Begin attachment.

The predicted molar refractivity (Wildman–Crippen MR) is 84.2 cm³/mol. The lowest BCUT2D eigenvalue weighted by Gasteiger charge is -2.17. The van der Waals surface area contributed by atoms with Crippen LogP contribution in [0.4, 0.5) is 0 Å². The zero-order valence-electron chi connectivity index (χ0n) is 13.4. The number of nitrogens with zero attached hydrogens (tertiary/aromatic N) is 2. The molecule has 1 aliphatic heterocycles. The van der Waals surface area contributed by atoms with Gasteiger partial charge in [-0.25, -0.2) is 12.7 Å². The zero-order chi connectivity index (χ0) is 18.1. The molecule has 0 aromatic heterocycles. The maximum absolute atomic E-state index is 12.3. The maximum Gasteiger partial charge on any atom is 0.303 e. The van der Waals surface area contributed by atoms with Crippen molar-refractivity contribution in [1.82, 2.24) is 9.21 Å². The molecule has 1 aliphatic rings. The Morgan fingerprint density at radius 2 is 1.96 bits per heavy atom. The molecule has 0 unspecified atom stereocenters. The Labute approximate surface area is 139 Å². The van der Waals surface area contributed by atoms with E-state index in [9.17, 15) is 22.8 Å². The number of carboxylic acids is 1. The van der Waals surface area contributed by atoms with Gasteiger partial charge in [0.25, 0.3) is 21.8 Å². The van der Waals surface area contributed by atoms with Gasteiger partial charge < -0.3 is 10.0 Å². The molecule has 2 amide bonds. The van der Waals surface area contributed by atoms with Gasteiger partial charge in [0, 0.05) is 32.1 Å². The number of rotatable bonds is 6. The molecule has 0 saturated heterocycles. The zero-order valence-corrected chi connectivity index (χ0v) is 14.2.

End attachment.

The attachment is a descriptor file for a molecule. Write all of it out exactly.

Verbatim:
The predicted molar refractivity (Wildman–Crippen MR) is 84.2 cm³/mol. The lowest BCUT2D eigenvalue weighted by Gasteiger charge is -2.17. The van der Waals surface area contributed by atoms with Crippen LogP contribution in [0.4, 0.5) is 0 Å². The zero-order valence-electron chi connectivity index (χ0n) is 13.4. The number of nitrogens with zero attached hydrogens (tertiary/aromatic N) is 2. The molecule has 1 aliphatic heterocycles. The van der Waals surface area contributed by atoms with Gasteiger partial charge in [-0.25, -0.2) is 12.7 Å². The zero-order chi connectivity index (χ0) is 18.1. The molecule has 0 aromatic heterocycles. The maximum absolute atomic E-state index is 12.3. The maximum Gasteiger partial charge on any atom is 0.303 e. The van der Waals surface area contributed by atoms with Crippen molar-refractivity contribution in [1.82, 2.24) is 9.21 Å². The molecule has 1 aliphatic rings. The Morgan fingerprint density at radius 2 is 1.96 bits per heavy atom. The molecule has 0 unspecified atom stereocenters. The Labute approximate surface area is 139 Å². The van der Waals surface area contributed by atoms with E-state index in [9.17, 15) is 22.8 Å². The number of carboxylic acids is 1. The van der Waals surface area contributed by atoms with Gasteiger partial charge in [0.25, 0.3) is 21.8 Å². The van der Waals surface area contributed by atoms with Gasteiger partial charge < -0.3 is 10.0 Å². The molecule has 2 amide bonds. The van der Waals surface area contributed by atoms with Gasteiger partial charge in [0, 0.05) is 32.1 Å². The number of rotatable bonds is 6. The molecule has 0 saturated heterocycles. The zero-order valence-corrected chi connectivity index (χ0v) is 14.2.